Transgenerational compensation in lizards: the offspring of food-restricted mothers survive better

Wei-Guo Du, Yang Wang, Shu-Ran Li, Zhi-Gao Zeng and Liang Liang

It has long been known that the environment experienced by a mother can affect offspring traits without modification of the DNA sequence. This phenomenon of maternal effect would be adaptive when mothers can adjust the phenotype of their offspring to match the changes in the local environment, as suggested by the “environmental matching hypothesis”. On the other hand, it will be detrimental when the conditions of mother and offspring are mismatched. For example, a mismatch of nutrient conditions in humans between fetus (e.g. nutrient-poor conditions due to maternal food shortage) and adults (e.g. nutrient-rich conditions) may lead to a disorder of energy utilization and storage, and in turn to cardiovascular diseases and type 2 diabetes. However, this widely-accepted hypothesis has not been rigorously tested.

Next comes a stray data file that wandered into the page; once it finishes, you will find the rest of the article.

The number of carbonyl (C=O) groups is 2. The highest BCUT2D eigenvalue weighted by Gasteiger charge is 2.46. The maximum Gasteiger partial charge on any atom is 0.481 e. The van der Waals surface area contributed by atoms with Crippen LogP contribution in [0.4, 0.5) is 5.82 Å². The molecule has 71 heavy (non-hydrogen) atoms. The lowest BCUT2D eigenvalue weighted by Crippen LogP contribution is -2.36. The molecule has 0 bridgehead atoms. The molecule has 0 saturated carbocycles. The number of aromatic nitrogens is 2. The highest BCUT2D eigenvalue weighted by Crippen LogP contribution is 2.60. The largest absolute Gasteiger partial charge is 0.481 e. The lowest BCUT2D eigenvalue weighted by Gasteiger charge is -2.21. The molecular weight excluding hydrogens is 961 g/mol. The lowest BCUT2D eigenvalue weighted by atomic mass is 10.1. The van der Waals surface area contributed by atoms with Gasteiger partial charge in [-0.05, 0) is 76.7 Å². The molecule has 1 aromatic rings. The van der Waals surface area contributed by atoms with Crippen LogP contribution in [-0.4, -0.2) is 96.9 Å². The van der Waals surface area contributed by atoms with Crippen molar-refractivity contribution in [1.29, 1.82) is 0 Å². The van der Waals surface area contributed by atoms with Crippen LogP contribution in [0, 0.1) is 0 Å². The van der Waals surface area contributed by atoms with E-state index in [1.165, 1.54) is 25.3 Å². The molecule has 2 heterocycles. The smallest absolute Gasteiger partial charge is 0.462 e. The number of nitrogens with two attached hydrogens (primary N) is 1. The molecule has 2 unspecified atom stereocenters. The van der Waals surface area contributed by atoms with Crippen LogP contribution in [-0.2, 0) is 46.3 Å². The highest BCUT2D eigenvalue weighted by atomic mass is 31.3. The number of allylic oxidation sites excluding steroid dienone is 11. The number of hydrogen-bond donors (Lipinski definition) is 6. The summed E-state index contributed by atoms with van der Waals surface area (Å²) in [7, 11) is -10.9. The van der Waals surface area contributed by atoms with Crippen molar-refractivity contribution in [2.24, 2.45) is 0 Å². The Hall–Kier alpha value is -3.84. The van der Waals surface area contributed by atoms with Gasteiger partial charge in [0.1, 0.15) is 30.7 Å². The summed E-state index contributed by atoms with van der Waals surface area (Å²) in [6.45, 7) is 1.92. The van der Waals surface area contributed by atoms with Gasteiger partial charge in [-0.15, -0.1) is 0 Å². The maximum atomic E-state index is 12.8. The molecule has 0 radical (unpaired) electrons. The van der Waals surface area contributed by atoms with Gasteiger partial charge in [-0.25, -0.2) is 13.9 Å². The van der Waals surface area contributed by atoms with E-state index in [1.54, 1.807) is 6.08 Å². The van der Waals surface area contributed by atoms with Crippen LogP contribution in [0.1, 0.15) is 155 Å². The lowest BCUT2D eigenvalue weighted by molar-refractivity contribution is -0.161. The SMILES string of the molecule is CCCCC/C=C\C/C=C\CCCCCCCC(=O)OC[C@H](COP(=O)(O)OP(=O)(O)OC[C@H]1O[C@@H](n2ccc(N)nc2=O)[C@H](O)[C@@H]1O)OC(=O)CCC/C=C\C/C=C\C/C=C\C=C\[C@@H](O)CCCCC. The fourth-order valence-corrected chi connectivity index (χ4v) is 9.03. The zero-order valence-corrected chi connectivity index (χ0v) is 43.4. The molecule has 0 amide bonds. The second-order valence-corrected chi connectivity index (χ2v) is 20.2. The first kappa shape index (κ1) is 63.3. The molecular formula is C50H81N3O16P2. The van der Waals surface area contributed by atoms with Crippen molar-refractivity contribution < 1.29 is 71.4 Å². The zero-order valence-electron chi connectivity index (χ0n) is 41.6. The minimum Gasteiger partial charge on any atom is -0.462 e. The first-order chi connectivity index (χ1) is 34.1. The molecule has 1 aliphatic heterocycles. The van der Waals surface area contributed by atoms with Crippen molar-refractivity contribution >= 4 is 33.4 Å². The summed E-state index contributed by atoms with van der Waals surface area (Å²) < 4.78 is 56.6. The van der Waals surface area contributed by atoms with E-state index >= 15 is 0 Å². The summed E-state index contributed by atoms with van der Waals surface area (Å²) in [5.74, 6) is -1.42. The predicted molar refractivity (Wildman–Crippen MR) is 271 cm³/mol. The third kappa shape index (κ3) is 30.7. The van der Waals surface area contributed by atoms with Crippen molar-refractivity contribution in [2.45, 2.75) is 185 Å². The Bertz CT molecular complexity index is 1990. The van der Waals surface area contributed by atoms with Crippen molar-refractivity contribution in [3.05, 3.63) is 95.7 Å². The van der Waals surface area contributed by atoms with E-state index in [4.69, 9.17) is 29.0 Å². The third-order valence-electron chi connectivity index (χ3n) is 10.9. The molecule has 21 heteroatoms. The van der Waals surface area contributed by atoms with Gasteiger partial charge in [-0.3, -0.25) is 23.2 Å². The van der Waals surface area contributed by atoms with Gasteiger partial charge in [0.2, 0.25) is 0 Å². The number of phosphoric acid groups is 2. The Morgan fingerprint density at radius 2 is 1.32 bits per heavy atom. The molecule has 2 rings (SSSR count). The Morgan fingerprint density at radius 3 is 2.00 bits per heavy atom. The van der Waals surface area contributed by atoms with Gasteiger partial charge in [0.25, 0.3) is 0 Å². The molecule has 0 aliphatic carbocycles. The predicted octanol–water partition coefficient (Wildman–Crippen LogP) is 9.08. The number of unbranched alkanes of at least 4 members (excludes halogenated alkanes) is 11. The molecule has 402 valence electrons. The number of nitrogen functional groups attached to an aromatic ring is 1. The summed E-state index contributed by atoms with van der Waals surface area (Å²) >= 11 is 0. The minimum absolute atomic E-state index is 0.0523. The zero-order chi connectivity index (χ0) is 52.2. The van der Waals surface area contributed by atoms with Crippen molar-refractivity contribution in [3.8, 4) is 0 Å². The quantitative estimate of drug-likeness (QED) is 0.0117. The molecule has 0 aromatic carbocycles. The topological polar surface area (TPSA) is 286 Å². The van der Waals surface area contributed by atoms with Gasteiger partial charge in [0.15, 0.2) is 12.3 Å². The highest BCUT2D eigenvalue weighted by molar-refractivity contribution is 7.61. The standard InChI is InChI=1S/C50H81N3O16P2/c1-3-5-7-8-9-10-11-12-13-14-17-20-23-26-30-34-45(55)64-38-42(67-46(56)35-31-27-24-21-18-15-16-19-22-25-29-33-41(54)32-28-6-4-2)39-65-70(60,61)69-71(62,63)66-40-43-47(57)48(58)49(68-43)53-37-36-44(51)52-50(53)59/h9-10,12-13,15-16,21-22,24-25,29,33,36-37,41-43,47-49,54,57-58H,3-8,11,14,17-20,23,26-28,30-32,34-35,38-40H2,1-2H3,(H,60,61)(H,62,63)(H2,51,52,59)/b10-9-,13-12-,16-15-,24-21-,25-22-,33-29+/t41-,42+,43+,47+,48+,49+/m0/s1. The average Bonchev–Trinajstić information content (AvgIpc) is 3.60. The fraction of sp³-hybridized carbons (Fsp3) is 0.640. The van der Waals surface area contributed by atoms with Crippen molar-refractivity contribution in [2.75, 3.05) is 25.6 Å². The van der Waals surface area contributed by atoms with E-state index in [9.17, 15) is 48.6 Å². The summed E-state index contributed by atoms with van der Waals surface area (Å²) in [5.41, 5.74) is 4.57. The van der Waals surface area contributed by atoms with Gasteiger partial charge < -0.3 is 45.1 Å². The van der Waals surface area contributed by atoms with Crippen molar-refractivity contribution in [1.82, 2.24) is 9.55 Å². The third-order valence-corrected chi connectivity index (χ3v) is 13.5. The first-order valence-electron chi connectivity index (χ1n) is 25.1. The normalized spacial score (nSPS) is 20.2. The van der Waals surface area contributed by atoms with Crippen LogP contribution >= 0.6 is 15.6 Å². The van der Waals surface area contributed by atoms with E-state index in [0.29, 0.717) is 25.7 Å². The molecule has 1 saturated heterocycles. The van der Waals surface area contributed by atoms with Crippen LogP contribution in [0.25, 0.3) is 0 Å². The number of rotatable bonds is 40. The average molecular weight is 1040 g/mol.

We conducted a full factorial experiment on maternal and offspring food conditions (high vs low food availability) to explore the adaptive significance of maternal effects induced by food availability in a lizard from the desert steppe of China. We found offspring of food-restricted mothers had higher growth and survival rates than those of food-unrestricted mothers, regardless of food availability for offspring. Unexpectedly, these findings do not support the “environmental matching hypothesis”, but instead suggest that offspring of food-restricted mothers have better performance under all offspring food conditions, to compensate for a bad start (low-food condition) to their lives.

Read the article in full here.

Image caption: Lizard. Photo provided by authors.

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